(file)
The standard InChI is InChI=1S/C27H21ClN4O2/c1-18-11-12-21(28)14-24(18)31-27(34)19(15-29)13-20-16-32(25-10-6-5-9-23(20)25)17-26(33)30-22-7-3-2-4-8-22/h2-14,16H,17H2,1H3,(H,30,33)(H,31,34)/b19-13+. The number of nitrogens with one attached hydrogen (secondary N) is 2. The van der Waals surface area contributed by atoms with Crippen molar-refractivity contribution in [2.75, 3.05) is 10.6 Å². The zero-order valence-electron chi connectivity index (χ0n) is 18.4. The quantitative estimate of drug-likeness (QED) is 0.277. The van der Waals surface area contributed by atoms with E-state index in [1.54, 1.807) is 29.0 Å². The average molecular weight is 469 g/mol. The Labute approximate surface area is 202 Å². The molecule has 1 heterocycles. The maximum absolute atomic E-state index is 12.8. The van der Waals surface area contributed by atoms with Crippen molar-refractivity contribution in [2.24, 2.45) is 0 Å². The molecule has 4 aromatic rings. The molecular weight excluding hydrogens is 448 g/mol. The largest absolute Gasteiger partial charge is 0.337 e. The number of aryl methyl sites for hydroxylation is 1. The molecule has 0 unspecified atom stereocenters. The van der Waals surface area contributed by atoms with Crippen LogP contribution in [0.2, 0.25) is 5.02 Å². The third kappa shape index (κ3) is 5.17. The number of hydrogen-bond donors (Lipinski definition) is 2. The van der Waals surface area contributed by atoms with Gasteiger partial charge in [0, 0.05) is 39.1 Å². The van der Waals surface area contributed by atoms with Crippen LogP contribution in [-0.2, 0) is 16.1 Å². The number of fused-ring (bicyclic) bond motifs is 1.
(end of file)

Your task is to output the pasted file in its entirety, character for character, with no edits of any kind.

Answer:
The standard InChI is InChI=1S/C27H21ClN4O2/c1-18-11-12-21(28)14-24(18)31-27(34)19(15-29)13-20-16-32(25-10-6-5-9-23(20)25)17-26(33)30-22-7-3-2-4-8-22/h2-14,16H,17H2,1H3,(H,30,33)(H,31,34)/b19-13+. The number of nitrogens with one attached hydrogen (secondary N) is 2. The van der Waals surface area contributed by atoms with Crippen molar-refractivity contribution in [2.75, 3.05) is 10.6 Å². The zero-order valence-electron chi connectivity index (χ0n) is 18.4. The quantitative estimate of drug-likeness (QED) is 0.277. The van der Waals surface area contributed by atoms with E-state index in [1.54, 1.807) is 29.0 Å². The average molecular weight is 469 g/mol. The Labute approximate surface area is 202 Å². The molecule has 1 heterocycles. The maximum absolute atomic E-state index is 12.8. The van der Waals surface area contributed by atoms with Crippen molar-refractivity contribution in [2.24, 2.45) is 0 Å². The molecule has 4 aromatic rings. The molecular weight excluding hydrogens is 448 g/mol. The largest absolute Gasteiger partial charge is 0.337 e. The number of aryl methyl sites for hydroxylation is 1. The molecule has 0 unspecified atom stereocenters. The van der Waals surface area contributed by atoms with Crippen LogP contribution in [0.2, 0.25) is 5.02 Å². The third kappa shape index (κ3) is 5.17. The number of hydrogen-bond donors (Lipinski definition) is 2. The van der Waals surface area contributed by atoms with Gasteiger partial charge in [0, 0.05) is 39.1 Å². The van der Waals surface area contributed by atoms with Crippen LogP contribution in [-0.2, 0) is 16.1 Å². The number of fused-ring (bicyclic) bond motifs is 1.